Trees and Mountains
It is a stunning, perfect late June morning, a Thursday. I climb early, 6:30, before heading out of town to climb Camel’s Hump. Both girls are away, and this is my free day this week, and one of my few free days this year, to climb a mountain. My gear is in the car, lunch and bananas and protein bars packed, hiking boots stowed away, and a bag of clothes to change into afterwards. I will be heading straight on to Rochester afterwards to meet Kim in the early evening so we can go to Claire’s Village Harmony concert there. She has been away for a week and half, and they have just begun their New England tour. Emme is still at gymnastics camp up in South Hero on Lake Champlain–tomorrow afternoon we will pick her up and head to another Village Harmony performance up in Greensboro, in the Northeast Kingdom.
But for now I enjoy the particular exultation of being in a tree early on a summer morning. The freshness of the day is incomparable. And soon I am in the car, heading north, Ken and Brad Kolodner’s album Otter Creek playing, as it always is when I head off to hike. It is my mountain music. Something about it captures the energy and open sense of possibility that greets the beginning of a mountain journey.
And climbing the tree this morning, en route to climbing a mountain, reminds me that, in a way, this is what my daily ascent of the tree is for me: a symbolic mountain climb. It is about exploration and ascent. It is a tiny quest and a tiny adventure. It is about leaving the familiar world behind for a new perspective–even if only forty feet above the ground. It is about immersing oneself in the glory of the natural world, laying oneself open to its mystery and its beauty.
It is climbing a mountain in miniature.
I have thought about this in the tree before, about the ways in which being up there is like climbing a mountain, writ small. This was in part what inspired me to start climbing the tree in the first place: I have no mountain to climb every day, nor time to climb it.
Today, while climbing the mountain, I ponder the ways it is simply an expansion, an enlargement, of climbing the tree. It is climbing a tree higher, and longer, and in greater depth.
As I turn onto the Dean Trail from the Monroe Trail and circle around Camel’s Hump until I meet the Long Trail where it approaches the summit from the south–as I rise slowly up the flank of the mountain and at last break above the tree line and turn to see the magnificent bowl of the world laid out behind and below me–I think, this is not different in essence from being in my tree.
And holding to the thread of this is what keeps climbing the same tree every day profoundly meaningful. I don’t get to see immense cloud-shadows slide across the rumpled landscape, or massive outcroppings of rock tower above me, and then drop off below me, but it is a kind of intimate version of that, scaled down in size and, especially, in time: three minutes up and down at the end of a busy day. A day that, alas, will not admit a mountain–but can nonetheless contain its essence, a kind of mountain-thread running through it: a tree.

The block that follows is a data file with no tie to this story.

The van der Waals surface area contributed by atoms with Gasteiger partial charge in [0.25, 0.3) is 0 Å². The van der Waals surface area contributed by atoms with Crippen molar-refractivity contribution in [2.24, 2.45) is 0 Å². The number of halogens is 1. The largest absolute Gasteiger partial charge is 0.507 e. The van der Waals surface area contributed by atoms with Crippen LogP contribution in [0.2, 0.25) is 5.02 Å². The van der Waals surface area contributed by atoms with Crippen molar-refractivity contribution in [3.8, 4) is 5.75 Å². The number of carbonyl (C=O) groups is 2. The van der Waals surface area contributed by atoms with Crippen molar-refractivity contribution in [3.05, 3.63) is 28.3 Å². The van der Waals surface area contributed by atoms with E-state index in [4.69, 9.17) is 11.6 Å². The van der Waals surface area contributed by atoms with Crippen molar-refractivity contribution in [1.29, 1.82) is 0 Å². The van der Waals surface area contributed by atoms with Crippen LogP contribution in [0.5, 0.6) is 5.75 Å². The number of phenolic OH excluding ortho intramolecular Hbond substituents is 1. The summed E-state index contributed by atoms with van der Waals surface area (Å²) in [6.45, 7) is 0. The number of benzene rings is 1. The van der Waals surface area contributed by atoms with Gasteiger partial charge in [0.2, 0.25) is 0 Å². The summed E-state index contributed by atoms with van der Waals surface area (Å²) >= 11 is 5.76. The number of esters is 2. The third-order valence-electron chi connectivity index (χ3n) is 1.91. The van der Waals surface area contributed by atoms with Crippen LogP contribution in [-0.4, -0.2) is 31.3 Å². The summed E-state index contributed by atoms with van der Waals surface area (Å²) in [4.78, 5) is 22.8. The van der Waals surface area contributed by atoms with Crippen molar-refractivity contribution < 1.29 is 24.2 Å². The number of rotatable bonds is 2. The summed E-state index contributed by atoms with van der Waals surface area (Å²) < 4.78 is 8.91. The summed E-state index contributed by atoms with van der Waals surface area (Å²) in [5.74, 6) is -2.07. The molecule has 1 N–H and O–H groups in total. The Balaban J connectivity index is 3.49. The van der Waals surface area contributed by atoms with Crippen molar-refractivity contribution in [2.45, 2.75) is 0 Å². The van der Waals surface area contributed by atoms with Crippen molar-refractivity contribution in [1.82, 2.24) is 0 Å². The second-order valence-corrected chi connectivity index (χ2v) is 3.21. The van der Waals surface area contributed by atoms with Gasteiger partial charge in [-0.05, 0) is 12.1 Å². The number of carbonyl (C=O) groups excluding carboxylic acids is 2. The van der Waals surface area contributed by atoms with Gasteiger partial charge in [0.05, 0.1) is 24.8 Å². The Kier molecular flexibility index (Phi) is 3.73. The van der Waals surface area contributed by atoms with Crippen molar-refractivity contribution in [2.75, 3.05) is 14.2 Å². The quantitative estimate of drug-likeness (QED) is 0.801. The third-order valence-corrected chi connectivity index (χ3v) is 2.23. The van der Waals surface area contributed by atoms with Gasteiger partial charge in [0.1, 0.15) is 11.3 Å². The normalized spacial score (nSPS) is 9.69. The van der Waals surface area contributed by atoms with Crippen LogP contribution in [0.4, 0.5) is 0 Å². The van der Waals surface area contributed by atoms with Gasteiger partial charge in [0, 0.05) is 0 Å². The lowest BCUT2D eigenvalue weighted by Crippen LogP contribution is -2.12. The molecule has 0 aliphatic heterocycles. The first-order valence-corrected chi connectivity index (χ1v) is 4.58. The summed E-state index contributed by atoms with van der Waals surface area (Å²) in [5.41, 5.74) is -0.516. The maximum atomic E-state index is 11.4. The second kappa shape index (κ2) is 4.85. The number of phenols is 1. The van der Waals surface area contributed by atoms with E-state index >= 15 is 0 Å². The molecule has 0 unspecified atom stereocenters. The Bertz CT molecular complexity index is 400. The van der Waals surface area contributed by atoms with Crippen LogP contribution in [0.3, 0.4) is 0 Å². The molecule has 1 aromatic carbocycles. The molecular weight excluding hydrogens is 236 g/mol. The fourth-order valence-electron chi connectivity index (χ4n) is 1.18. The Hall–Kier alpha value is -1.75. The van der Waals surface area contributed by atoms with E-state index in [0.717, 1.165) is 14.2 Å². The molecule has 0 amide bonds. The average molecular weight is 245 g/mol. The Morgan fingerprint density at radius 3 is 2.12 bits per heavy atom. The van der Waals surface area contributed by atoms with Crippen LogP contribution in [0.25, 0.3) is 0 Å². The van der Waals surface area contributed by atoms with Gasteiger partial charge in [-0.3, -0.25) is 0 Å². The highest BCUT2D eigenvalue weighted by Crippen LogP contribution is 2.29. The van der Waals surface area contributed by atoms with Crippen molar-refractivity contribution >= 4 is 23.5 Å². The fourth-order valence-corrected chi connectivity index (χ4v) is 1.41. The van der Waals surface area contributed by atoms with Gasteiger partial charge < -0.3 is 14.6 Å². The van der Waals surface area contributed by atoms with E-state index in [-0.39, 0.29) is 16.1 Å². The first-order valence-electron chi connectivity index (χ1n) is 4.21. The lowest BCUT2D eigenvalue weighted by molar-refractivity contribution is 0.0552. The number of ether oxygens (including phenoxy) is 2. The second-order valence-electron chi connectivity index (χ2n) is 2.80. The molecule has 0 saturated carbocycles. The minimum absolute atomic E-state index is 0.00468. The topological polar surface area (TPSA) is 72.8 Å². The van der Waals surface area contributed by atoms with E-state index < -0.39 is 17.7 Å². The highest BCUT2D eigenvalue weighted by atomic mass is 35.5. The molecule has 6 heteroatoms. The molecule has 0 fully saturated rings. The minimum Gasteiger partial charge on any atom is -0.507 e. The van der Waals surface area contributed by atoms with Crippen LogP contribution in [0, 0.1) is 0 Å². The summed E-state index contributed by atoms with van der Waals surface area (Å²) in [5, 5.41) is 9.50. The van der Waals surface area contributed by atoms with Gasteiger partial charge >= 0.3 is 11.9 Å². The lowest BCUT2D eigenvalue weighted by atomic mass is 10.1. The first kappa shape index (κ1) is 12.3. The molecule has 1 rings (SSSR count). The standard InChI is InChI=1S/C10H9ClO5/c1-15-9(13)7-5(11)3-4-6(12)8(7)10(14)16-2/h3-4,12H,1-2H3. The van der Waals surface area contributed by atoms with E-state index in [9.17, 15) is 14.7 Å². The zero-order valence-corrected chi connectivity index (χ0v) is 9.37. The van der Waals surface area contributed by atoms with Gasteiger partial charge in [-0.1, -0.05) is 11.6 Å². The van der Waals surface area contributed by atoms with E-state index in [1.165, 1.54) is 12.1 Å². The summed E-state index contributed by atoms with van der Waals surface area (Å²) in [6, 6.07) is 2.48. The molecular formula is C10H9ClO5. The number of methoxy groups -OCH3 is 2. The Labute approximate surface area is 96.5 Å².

I leap from rock to rock across the summit of the mountain when I have finished lunch. It is not unlike leaping from branch to branch in my tree. I examine clumps of Diapensia, small white alpine flowers that grow in tufts from cracks in the rocks. They are not unlike the moss growing from crevices in the bark of the tree, but in slightly larger clumps, and with flowers.
I spend about an hour and a half on the summit, alternately eating, musing on the landscape below, watching fellow hikers, and venturing off again to explore the mountain top–more rock-leaping and more clumps of Diapensia. When I first reached the top it was empty but for the young man who was the caretaker for the day; when I finally sling my backpack over my shoulder to go down there are three dozen people and a couple of dogs.
On the way from Camel’s Hump to Rochester I stop at Warren Falls and wade in to rinse off the heat and exertion of the day. It is exhilarating to stand waist deep and then drop below the surface, standing again to emerge streaming with ice-cold water. I sit in the sun on the water-sculpted rocks to drip dry and watch teenagers line up to jump from cliffs down into the bowl of the river below.
The Village Harmony concert is superb: a mixture of Lithuanian, Latin American, South African, and traditional American music. The singers are radiant and the music is exuberant. It’s like being on top of a mountain all over again.